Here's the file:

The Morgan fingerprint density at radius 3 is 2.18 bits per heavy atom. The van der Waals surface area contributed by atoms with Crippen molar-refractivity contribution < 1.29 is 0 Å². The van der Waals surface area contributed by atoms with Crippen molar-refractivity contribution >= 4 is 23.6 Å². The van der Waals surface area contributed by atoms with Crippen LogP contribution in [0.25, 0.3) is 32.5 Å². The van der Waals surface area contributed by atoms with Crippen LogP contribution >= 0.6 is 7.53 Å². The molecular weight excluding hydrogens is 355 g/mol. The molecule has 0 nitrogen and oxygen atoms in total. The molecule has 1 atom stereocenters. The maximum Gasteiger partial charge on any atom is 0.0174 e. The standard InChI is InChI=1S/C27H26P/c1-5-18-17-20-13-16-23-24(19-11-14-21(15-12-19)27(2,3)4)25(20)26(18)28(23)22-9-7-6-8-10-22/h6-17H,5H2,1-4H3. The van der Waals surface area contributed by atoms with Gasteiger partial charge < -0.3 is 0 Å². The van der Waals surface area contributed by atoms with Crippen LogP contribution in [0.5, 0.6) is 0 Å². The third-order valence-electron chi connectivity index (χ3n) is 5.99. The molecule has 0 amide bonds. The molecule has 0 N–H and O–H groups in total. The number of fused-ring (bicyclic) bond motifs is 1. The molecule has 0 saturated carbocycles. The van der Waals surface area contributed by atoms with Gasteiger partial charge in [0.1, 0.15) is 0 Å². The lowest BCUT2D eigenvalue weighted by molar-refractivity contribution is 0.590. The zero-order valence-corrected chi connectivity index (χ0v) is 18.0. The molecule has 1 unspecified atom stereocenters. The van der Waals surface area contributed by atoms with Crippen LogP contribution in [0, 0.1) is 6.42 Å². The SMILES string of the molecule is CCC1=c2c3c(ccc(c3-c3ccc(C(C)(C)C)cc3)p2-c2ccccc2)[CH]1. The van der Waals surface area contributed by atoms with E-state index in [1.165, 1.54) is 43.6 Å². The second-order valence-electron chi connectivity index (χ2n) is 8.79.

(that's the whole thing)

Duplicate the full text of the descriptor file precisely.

The Morgan fingerprint density at radius 3 is 2.18 bits per heavy atom. The van der Waals surface area contributed by atoms with Crippen molar-refractivity contribution < 1.29 is 0 Å². The van der Waals surface area contributed by atoms with Crippen molar-refractivity contribution >= 4 is 23.6 Å². The van der Waals surface area contributed by atoms with Crippen LogP contribution in [0.25, 0.3) is 32.5 Å². The van der Waals surface area contributed by atoms with Crippen LogP contribution >= 0.6 is 7.53 Å². The molecular weight excluding hydrogens is 355 g/mol. The molecule has 0 nitrogen and oxygen atoms in total. The molecule has 1 atom stereocenters. The maximum Gasteiger partial charge on any atom is 0.0174 e. The standard InChI is InChI=1S/C27H26P/c1-5-18-17-20-13-16-23-24(19-11-14-21(15-12-19)27(2,3)4)25(20)26(18)28(23)22-9-7-6-8-10-22/h6-17H,5H2,1-4H3. The van der Waals surface area contributed by atoms with Gasteiger partial charge < -0.3 is 0 Å². The van der Waals surface area contributed by atoms with Crippen LogP contribution in [0.5, 0.6) is 0 Å². The third-order valence-electron chi connectivity index (χ3n) is 5.99. The molecule has 0 amide bonds. The molecule has 0 N–H and O–H groups in total. The number of fused-ring (bicyclic) bond motifs is 1. The molecule has 0 saturated carbocycles. The van der Waals surface area contributed by atoms with Gasteiger partial charge in [0.1, 0.15) is 0 Å². The lowest BCUT2D eigenvalue weighted by molar-refractivity contribution is 0.590. The zero-order valence-corrected chi connectivity index (χ0v) is 18.0. The molecule has 1 unspecified atom stereocenters. The van der Waals surface area contributed by atoms with Crippen LogP contribution in [0, 0.1) is 6.42 Å². The SMILES string of the molecule is CCC1=c2c3c(ccc(c3-c3ccc(C(C)(C)C)cc3)p2-c2ccccc2)[CH]1. The van der Waals surface area contributed by atoms with E-state index in [1.165, 1.54) is 43.6 Å². The second-order valence-electron chi connectivity index (χ2n) is 8.79.